Summer Hemphill has thought a lot about the first South Carolina game. How could you ever forget? It was the biggest game of her college basketball career, a defining moment for a rising UB women’s program. The Sweet 16.
“Of course,” Hemphill said with a laugh on Tuesday. “I’m a hooper. You think about things like that.”
On March 24, 2018, the Bulls played against the defending NCAA champions in the Round of 16 in Albany. They were regional darlings, and big underdogs. But Felisha Legette-Jack’s team gave South Carolina all it wanted that day and trailed by only five points a couple of minutes into the fourth quarter.
That’s when Hemphill, a 6-1 sophomore forward and the team’s best interior player, picked up two quick fouls — dubious calls, in the minds of UB partisans — and was finished for the day. The Gamecocks took over inside and coasted to a 79-63 win that ended UB’s magical season at 29-6.
Hemphill acquitted herself well that day against 6-5 Aja Wilson, the national player of the year and, two years later, the WNBA’s Most Valuable Player.
“That Sweet 16 game, it was a good game, for sure,” Hemphill said. “Just the fact that we were able to compete and get to that stage shows what this basketball program has built and how we are able to compete with the top teams in the nation.”
At the time, Hemphill couldn’t have imagined that four years later, she’d get another shot at the Gamecocks. But on Saturday, she’ll get her chance when UB takes on South Carolina, the No. 1-ranked women’s team in the nation, in the first round of the Battle 4 Atlantis tourney at Paradise Island in the Bahamas. She’s the only UB player left from that Sweet 16 squad.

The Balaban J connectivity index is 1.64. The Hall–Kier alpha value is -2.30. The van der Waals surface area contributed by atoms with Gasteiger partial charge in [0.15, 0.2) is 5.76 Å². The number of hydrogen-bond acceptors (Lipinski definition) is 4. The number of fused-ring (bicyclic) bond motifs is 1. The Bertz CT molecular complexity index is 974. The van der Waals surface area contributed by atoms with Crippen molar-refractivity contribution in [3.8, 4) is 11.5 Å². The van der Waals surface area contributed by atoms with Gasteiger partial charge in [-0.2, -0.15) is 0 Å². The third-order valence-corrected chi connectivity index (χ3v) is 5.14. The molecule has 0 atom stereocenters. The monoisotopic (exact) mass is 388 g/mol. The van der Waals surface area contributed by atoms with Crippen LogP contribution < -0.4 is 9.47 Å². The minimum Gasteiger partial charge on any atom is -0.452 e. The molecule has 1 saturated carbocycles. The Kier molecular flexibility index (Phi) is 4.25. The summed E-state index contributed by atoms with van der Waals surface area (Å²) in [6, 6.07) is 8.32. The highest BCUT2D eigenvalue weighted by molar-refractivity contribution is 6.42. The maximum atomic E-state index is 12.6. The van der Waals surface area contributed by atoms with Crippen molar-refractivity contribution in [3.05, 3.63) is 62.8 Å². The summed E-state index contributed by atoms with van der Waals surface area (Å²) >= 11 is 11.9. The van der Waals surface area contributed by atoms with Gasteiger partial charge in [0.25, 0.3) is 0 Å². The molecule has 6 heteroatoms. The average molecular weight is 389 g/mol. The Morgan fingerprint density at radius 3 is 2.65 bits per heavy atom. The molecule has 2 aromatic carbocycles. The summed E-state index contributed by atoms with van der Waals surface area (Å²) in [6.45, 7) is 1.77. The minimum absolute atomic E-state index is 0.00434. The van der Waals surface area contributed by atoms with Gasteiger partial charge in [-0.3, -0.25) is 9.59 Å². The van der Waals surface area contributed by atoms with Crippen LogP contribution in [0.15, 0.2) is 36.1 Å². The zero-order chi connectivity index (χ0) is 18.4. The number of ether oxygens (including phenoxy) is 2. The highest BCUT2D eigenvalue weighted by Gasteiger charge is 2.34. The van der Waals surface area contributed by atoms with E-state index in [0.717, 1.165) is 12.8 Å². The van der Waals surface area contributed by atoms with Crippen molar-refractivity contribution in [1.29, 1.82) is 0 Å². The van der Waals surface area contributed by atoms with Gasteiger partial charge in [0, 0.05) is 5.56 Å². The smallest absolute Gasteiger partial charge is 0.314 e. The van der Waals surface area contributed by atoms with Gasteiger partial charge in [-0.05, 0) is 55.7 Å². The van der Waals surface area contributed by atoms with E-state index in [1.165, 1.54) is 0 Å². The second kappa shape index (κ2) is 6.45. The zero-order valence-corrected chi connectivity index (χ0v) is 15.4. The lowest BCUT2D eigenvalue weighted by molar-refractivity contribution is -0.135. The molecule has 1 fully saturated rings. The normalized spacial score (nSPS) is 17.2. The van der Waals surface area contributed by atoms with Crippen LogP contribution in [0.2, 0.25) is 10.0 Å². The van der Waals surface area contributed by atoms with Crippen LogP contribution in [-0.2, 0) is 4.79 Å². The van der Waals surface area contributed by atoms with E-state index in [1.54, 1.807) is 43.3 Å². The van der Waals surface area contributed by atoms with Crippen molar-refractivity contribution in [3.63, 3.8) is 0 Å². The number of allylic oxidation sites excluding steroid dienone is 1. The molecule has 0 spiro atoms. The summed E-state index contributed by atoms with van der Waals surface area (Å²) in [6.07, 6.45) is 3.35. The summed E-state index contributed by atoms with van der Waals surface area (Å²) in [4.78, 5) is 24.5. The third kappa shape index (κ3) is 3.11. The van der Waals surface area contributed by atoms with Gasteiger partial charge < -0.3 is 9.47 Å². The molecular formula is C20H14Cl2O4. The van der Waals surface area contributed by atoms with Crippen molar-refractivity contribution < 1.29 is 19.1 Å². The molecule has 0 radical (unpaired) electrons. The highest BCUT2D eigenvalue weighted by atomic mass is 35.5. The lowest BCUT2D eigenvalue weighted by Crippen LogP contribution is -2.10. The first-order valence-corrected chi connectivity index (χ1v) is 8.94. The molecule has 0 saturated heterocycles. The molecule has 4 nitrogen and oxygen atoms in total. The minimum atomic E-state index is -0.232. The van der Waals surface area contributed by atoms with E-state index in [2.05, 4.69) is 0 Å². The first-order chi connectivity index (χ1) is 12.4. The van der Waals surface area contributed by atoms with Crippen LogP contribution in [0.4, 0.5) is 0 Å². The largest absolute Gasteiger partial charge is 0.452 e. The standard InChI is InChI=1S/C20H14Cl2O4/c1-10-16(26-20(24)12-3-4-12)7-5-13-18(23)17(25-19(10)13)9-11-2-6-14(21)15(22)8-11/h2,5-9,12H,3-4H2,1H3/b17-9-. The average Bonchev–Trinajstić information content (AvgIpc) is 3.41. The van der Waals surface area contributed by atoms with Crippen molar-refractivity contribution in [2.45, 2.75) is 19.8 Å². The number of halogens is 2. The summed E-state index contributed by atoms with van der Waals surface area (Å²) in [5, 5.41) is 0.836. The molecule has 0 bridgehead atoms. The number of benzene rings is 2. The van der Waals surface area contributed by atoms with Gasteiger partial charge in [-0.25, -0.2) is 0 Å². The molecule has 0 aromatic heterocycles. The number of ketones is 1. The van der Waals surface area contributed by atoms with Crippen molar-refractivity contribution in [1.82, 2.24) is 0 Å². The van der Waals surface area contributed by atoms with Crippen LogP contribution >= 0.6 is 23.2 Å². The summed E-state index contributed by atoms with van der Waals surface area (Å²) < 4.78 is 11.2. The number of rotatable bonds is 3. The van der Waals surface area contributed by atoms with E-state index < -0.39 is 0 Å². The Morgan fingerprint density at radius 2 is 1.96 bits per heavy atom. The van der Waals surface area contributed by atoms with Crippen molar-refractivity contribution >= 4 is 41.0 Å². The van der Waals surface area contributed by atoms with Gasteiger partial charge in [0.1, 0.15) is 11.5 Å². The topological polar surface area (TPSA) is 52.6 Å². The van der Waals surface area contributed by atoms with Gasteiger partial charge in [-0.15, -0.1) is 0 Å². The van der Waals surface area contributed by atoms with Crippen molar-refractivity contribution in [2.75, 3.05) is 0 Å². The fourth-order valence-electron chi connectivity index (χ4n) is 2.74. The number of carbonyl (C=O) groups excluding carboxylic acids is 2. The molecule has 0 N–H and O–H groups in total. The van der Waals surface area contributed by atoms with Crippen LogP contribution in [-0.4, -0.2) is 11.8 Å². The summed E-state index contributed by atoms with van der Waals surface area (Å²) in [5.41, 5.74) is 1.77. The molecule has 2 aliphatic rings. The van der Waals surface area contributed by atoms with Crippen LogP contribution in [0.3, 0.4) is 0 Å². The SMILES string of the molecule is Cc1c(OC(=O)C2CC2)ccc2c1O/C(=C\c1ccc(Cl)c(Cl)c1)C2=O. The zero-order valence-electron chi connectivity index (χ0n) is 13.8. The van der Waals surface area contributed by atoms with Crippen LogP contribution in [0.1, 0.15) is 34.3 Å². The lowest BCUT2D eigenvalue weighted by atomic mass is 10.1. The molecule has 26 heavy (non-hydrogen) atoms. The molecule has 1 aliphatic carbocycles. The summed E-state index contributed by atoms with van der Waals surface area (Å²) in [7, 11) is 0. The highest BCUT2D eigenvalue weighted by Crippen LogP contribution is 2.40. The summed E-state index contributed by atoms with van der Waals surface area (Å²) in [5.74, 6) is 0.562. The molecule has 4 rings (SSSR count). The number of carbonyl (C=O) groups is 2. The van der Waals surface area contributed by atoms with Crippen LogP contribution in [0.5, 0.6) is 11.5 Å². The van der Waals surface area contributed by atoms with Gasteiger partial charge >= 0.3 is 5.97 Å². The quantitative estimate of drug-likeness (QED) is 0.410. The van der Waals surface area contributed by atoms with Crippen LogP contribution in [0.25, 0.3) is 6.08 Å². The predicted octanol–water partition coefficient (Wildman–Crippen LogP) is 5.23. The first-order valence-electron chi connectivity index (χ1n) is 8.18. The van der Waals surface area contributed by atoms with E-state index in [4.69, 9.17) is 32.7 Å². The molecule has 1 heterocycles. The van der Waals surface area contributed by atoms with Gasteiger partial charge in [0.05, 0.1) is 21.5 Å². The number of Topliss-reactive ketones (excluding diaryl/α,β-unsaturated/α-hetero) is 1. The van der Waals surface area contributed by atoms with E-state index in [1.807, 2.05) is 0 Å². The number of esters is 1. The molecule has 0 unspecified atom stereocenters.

Of course, it doesn’t matter if it’s against the best team in the country or the Mount Mercy JVs. Hemphill is happy to be back for another season with the Bulls — healthy and determined to lead the UB women back to the NCAAs.
She has certainly had a lot of time to think about games from the past. Hemphill missed all of the 2019-20 season after suffering a knee injury just before the start of the season. As a junior, she averaged 14.5 points and 10.3 rebounds and was named second-team all MAC. She was named the pre-season Big 4 player of the year heading into her “senior” season.
After a grueling, 14-month rehab, she came back last season and hurt her knee again, which limited her to seven games in 2020-21.
Hemphill took advantage of an NCAA rule that granted all winter sports athletes an extra season of eligibility because of the COVID-19 pandemic. It took some serious soul-searching. She probably could have played professionally rather than come back to school. But she felt she had unfinished business.
“Yeah, definitely,” she said. “Definitely. I love basketball, so I couldn’t go out the way the last two years went.”
So, Summer decided to come back for a sixth season, technically a redshirt senior year. Returning to school wasn’t an easy decision for Hemphill, who was academically ineligible for the first month of the 2018-19 season.
“I think she questioned herself about going for her master’s,” said her mother, Tina Kettle. “She was encouraged to do it. Over the summer, we were painting in my house. She was like, ‘I think I’m going to do the master’s program.’”
Kettle said her daughter had to write an application for the master’s program in education. “She did it with her all,” she said, “and she got in there.”
Hemphill, who was the Catholic league’s player of the year as a senior at O’Hara in 2016, turned 23 in August. She says she’s matured quite a bit in college. Legette-Jack feels fortunate to have a player of Summer’s talent and character to help lead a team that’s expected to compete for a MAC title.
“She kind of developed late,” said Legette-Jack, who considered Hemphill a steal of a recruit. “She’s finally ready to lead. Some people get it in year one or two, year three or four. I think it took year six for her to have an entire season where she can actually lead.
“She’s doing a tremendous job of not being like me, or like Cierra (Dillard) or Steph (Reid). She’s been her authentic self. She’s Summer Hemphill. She’s the best version of herself,” Legette-Jack said.